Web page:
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The government maintained trafficking prevention efforts. The government implemented its third national action plan for 2014-2017 and maintained a multi-stakeholder anti-trafficking network, including a national rapporteur, representatives from various government agencies, and three NGOs. Authorities provided assessments of government anti-trafficking efforts online. The government funded and conducted prevention efforts, including an awareness campaign focused on labor trafficking linked to agriculture. Portuguese law penalized individuals who paid children for commercial sex acts in an effort to reduce the demand for commercial sex, but authorities did not demonstrate efforts to reduce the demand for forced labor. There were no reports of Portuguese citizens engaging in child sex tourism abroad during the year. The government provided anti-trafficking training or guidance for its diplomatic personnel.
Below are legal status for prostitution around the world.
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Prostitution itself is legal but laws very in different states regarding street soliciting and brothels.
Prostitution is legal but restricted by several regulations. Most prostitutes are migrants, mainly from the former Eastern Bloc countries.
Prostitution itself is legal in Belgium, but the law prohibits operating brothels and other forms of pimping. However, in practice enforcement can be lax and “unofficial” brothels are tolerated.
Prostitution itself (exchanging sex for money) in Brazil is legal, as there are no laws forbidding adult prostitution but it is illegal to operate a brothel or to employ prostitutes in any other way.
Prostitution itself is legal, but organized prostitution (brothels, prostitution rings or other forms of procuring) is prohibited.
Prostitution has always been legal in Canada, but its limited by the 1850 bawdy house restriction and you can’t publicly solicit on a busy street or public area.
Prostitution in Croatia is illegal but there are unofficial brothels in major cities.
In the Czech Republic, prostitution is legal, but brothels or other forms of procuring are prohibited.
In Denmark, prostitution itself is legal, but operating brothels and other forms of pimping are illegal activities.
England and Scotland has gone further than Canada since “incalls” or brothels are allowed but with only one girl per flat.
Prostitution itself is legal, but organized prostitution is illegal.
Prostitution itself is legal in Finland (soliciting in a public place is illegal) but organized prostitution (operating a brothel or a prostitution ring and other forms of pimping) is illegal.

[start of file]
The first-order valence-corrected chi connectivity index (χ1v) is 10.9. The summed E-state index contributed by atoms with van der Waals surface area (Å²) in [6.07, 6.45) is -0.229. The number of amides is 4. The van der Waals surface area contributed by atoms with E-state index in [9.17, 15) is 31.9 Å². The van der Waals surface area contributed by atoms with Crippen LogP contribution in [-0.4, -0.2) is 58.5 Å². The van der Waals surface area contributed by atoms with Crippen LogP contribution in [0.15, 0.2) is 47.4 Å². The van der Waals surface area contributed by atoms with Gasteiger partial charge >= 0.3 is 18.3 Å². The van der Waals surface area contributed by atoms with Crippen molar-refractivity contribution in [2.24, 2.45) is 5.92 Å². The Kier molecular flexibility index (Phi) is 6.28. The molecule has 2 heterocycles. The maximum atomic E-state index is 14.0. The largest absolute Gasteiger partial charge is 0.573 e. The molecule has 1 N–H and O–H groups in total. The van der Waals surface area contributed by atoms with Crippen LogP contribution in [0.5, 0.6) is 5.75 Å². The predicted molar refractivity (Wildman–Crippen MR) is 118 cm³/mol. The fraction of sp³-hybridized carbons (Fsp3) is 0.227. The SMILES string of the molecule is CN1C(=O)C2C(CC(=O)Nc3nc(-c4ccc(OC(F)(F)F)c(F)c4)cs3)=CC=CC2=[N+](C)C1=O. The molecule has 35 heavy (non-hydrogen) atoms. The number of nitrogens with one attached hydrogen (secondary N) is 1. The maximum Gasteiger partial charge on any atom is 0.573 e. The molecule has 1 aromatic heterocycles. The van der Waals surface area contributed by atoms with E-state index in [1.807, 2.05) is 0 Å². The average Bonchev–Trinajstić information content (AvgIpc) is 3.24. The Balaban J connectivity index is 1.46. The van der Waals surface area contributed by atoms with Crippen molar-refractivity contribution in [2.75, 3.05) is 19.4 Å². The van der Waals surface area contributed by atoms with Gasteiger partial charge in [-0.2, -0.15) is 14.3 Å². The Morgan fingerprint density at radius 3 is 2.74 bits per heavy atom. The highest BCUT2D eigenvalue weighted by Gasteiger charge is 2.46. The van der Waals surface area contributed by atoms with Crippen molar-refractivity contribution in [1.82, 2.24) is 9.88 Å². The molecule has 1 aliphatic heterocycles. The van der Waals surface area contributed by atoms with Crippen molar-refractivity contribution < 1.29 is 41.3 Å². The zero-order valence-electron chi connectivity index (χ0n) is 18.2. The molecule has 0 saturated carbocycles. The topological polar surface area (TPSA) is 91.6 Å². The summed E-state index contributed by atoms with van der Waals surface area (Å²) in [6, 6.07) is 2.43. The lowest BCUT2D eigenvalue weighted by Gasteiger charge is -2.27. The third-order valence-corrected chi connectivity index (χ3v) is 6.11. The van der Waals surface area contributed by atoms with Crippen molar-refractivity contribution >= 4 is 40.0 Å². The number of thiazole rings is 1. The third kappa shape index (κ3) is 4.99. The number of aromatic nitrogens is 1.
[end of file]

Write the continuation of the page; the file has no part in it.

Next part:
Prostitution itself is legal in France, but organized prostitution (brothels, prostitution rings and other forms of pimping) are prohibited. Public solicitation is also illegal.
Prostitution is legal and regulated in Germany.
Prostitution is legal and regulated in Hungary (it has been legalized and regulated by the government in 1999). Under the law, prostitutes are basically professionals who engage in sexual activities in exchange for money. The government allows this activity as long as they pay taxes and keep legal documents.
In Italy, prostitution itself is legal, but the law prohibits organized prostitution (brothels, prostitution rings or similar commercial enterprises and other forms of pimping).
Prostitution is legal and regulated in Latvia. Prostitutes must register, must undergo monthly health checks and must carry a health card; if they fail to do so they can be penalized.
Prostitution in Kenya is illegal. However, many foreign men and women indulge in sex tourism, which is thriving at resorts along Kenya’s coast.
Prostitution is legal and regulated in the Netherlands. The country has one of the most liberal prostitution policies in the world.
The Prostitution Reform Act 2003 made ALL adult prostitution and brothels a legal occupation in New Zealand but may have too many restrictions on brothels. In fact the government has online their “Brothel Operator Certificates.” There are reasonable health and safety requirements such as using condoms, local bylaws can restrict signage and brothel locations, and a provision to outlaw pimping.
Paying for sex is illegal (the client commits a crime but the prostitute does not).
Technically prostitution is illegal but bargirls are “Customer Relations officers”. They are required to have weekly STD check and quarterly HIV tests.
In Portugal prostitution itself is not illegal, but organized prostitution (brothels, prostitution rings and other forms of pimping) is prohibited.
Prostitution is illegal in Romania.
Prostitution in Slovenia was decriminalised from 2003.
Prostitution itself is legal in Spain, but pimping is not. Owning an establishment where prostitution takes place is legal if the owner neither derives financial gain from prostitution nor hires any person for the purposes of selling sex because prostitution is not considered a job, and has no legal recognition. Municipalities vary in their approach to regulating prostitution, both indoor and outdoor.